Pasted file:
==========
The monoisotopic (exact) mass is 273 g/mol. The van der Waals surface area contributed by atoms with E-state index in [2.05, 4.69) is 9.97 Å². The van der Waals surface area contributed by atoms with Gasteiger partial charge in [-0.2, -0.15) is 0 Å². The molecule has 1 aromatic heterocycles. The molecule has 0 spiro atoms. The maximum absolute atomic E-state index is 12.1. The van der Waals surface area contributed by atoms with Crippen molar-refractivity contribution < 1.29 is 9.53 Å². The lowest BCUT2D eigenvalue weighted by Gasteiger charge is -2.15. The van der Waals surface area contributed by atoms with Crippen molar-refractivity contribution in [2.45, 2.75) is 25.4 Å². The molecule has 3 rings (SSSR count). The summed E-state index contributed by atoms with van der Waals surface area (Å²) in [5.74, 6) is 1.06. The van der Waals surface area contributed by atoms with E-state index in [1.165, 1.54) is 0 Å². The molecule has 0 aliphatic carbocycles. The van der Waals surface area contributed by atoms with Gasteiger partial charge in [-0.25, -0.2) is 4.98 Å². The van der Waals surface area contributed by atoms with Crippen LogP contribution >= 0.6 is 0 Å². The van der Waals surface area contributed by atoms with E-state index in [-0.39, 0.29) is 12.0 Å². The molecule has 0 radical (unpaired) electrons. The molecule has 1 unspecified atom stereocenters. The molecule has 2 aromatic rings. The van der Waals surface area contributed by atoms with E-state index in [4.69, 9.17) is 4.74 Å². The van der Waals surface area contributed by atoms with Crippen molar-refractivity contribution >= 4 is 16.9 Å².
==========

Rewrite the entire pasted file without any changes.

The monoisotopic (exact) mass is 273 g/mol. The van der Waals surface area contributed by atoms with E-state index in [2.05, 4.69) is 9.97 Å². The van der Waals surface area contributed by atoms with Gasteiger partial charge in [-0.2, -0.15) is 0 Å². The molecule has 1 aromatic heterocycles. The molecule has 0 spiro atoms. The maximum absolute atomic E-state index is 12.1. The van der Waals surface area contributed by atoms with Crippen molar-refractivity contribution < 1.29 is 9.53 Å². The lowest BCUT2D eigenvalue weighted by Gasteiger charge is -2.15. The van der Waals surface area contributed by atoms with Crippen molar-refractivity contribution in [2.45, 2.75) is 25.4 Å². The molecule has 3 rings (SSSR count). The summed E-state index contributed by atoms with van der Waals surface area (Å²) in [5.74, 6) is 1.06. The van der Waals surface area contributed by atoms with E-state index in [1.165, 1.54) is 0 Å². The molecule has 0 aliphatic carbocycles. The van der Waals surface area contributed by atoms with Gasteiger partial charge in [-0.25, -0.2) is 4.98 Å². The van der Waals surface area contributed by atoms with Crippen LogP contribution >= 0.6 is 0 Å². The van der Waals surface area contributed by atoms with E-state index in [-0.39, 0.29) is 12.0 Å². The molecule has 0 radical (unpaired) electrons. The molecule has 1 unspecified atom stereocenters. The molecule has 2 aromatic rings. The van der Waals surface area contributed by atoms with E-state index in [4.69, 9.17) is 4.74 Å². The van der Waals surface area contributed by atoms with Crippen molar-refractivity contribution >= 4 is 16.9 Å².